Last week I wrote about how we should all avoid collapsing far into the depths of the St. Lawrence social network, and the importance of acknowledging the reasons we are here, those which can easily become mundane. That was a recap; it seemed more lighthearted in the actual column. This week, contrary yet slyly complimentary to last week’s column, I want to stress the importance of frivolity.
Last year, I took a writing course during which the topic of daydreaming came up. People were self-conscious about the subjects of their daydreams, but there was no doubt that everybody did, in fact, daydream. However, there was one exception. A lowly, highly beauty shopped coed sitting in the front row. She expressed to the class that she didn’t really understand what we were talking about, that she had never “daydreamed” before and thought it sounded immature. I thought she sounded dumb.
Now I will say an opinion that I have and you will agree or disagree, but can’t argue with me because you’re reading a newspaper. Not daydreaming or fantasizing is indicative of a much larger characteristic of being a generally dull human being who will do little with their life. The individual I’m talking about has graduated already and I would try to imagine a day in her shoes but it’s tough imagining what it’s like not imagining.
What can we assume about the lackluster student? First of all, that she has no aspirations. You need to imagine something to aspire to it. Also, she has something very substantial on her mind constantly, probably gymnastics or sudoku, leaving absolutely no time for her mind to wander. Let’s also assume she is a horrible storyteller. And she is always very well kempt because she can’t imagine the right guy coming along and falling in love with her even though she’s just in her jammies. She’s awful and she’s out in society bringing other people down to her level of depressing nonbeing.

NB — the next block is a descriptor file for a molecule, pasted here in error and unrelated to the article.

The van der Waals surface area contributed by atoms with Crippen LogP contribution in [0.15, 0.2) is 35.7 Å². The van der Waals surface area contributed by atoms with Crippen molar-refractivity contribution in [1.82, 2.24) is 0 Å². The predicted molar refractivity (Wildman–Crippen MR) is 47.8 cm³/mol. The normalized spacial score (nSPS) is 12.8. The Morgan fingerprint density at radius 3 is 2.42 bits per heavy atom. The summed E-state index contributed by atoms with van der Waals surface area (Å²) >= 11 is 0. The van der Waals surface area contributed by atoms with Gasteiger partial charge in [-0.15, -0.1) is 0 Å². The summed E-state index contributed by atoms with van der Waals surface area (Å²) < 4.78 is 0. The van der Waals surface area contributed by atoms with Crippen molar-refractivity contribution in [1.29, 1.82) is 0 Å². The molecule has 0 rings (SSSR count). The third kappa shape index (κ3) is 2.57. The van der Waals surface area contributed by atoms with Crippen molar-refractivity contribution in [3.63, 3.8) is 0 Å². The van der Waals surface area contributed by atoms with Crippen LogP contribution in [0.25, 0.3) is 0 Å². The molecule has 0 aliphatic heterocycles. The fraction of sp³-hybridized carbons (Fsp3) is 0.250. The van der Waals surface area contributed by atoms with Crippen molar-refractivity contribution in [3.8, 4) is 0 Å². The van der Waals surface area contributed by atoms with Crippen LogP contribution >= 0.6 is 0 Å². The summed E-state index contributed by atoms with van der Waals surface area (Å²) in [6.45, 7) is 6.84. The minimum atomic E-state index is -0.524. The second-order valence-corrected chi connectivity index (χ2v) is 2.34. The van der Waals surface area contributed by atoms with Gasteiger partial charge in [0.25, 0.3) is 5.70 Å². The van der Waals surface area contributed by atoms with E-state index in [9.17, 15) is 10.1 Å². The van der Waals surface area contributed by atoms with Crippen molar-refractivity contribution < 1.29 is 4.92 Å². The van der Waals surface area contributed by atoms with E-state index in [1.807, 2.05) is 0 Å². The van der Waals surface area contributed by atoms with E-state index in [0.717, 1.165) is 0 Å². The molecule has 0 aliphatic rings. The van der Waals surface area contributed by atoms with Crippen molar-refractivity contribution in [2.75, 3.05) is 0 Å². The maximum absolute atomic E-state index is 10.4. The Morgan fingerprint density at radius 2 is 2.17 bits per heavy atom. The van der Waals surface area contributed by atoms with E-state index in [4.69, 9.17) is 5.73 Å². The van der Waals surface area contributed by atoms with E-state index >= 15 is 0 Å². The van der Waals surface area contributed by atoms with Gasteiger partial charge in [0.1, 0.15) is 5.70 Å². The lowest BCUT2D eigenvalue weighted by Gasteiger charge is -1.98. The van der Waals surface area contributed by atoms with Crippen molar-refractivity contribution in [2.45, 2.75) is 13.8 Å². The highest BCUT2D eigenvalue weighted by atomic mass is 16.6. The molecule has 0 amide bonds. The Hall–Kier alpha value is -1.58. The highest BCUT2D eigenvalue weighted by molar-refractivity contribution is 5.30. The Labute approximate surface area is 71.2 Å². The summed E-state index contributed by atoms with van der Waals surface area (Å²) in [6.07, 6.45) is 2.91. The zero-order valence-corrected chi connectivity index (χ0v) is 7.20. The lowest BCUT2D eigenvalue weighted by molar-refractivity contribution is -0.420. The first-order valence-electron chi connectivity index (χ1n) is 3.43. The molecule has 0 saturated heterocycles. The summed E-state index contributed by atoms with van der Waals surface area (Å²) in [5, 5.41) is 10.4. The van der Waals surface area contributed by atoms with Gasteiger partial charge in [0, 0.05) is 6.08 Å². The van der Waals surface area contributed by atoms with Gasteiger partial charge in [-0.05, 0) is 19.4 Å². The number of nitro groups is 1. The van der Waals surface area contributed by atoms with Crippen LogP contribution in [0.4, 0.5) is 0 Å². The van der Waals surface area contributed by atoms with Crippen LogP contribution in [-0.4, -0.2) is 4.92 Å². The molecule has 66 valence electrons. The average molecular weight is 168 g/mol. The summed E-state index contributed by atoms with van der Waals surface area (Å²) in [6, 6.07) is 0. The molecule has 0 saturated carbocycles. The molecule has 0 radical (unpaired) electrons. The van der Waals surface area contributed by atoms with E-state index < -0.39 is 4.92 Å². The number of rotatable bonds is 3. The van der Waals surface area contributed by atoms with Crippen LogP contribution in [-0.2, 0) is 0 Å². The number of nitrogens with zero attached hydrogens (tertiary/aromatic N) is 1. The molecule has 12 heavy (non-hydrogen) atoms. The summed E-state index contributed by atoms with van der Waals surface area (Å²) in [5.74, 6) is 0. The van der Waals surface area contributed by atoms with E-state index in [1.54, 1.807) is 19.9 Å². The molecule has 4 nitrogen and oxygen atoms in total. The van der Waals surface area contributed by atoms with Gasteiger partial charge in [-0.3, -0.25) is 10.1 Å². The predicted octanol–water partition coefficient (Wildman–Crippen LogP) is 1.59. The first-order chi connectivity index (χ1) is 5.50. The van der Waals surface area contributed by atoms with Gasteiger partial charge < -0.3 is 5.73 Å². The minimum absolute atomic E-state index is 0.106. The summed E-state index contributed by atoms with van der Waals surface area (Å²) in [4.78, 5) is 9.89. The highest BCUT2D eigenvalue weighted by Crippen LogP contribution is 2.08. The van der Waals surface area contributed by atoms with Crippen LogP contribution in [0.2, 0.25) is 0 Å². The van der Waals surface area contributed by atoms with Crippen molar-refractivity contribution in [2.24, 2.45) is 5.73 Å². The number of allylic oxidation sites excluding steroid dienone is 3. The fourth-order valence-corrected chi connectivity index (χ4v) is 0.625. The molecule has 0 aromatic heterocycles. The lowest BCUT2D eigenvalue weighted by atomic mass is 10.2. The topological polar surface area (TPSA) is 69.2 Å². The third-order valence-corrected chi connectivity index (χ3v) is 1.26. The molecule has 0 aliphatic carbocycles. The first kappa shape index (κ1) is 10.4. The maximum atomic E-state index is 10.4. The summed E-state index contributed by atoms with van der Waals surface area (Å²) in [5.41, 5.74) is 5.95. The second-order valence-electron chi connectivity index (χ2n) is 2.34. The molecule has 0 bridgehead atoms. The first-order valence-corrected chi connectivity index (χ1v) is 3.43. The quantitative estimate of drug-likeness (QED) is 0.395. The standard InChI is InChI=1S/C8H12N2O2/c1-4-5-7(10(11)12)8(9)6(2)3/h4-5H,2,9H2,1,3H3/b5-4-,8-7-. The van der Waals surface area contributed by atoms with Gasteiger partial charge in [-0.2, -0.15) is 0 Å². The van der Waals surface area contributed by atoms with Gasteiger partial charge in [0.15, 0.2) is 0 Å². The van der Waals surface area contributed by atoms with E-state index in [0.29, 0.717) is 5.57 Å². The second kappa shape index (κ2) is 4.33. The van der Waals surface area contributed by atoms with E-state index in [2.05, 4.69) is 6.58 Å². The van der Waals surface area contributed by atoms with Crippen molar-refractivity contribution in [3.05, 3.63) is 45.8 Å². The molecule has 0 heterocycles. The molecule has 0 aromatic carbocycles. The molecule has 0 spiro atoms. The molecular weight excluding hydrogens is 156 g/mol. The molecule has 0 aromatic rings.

We need to steer clear of her approach to living. I fantasize on an hourly basis; it’s how I accomplish things. It’s how I will accomplish things. Plus, fanaticizing is fun. I don’t get that many chances to be a badass, but when I’m walking to class and I imagine a that I just got back to school after escaping a hostage situation in the Middle East, I am a badass. Then I go to class and feel way cooler than everyone else having not actually accomplished anything. There is, of course, a delicate balance between daydreaming and living in a fantasy world, but having real conversations with real people makes that issue futile.
You don’t have to daydream all of the time; it’s just a great way to stop taking yourself so seriously. Laughing, and joking are also good methods. All I am saying is we have a lot of cool kids on campus, kids that need to lighten up a little or they’re going to end up like my former classmate. If you ever need inspiration for fantasy, try going to Stewarts (see past Boot ‘n Paddle).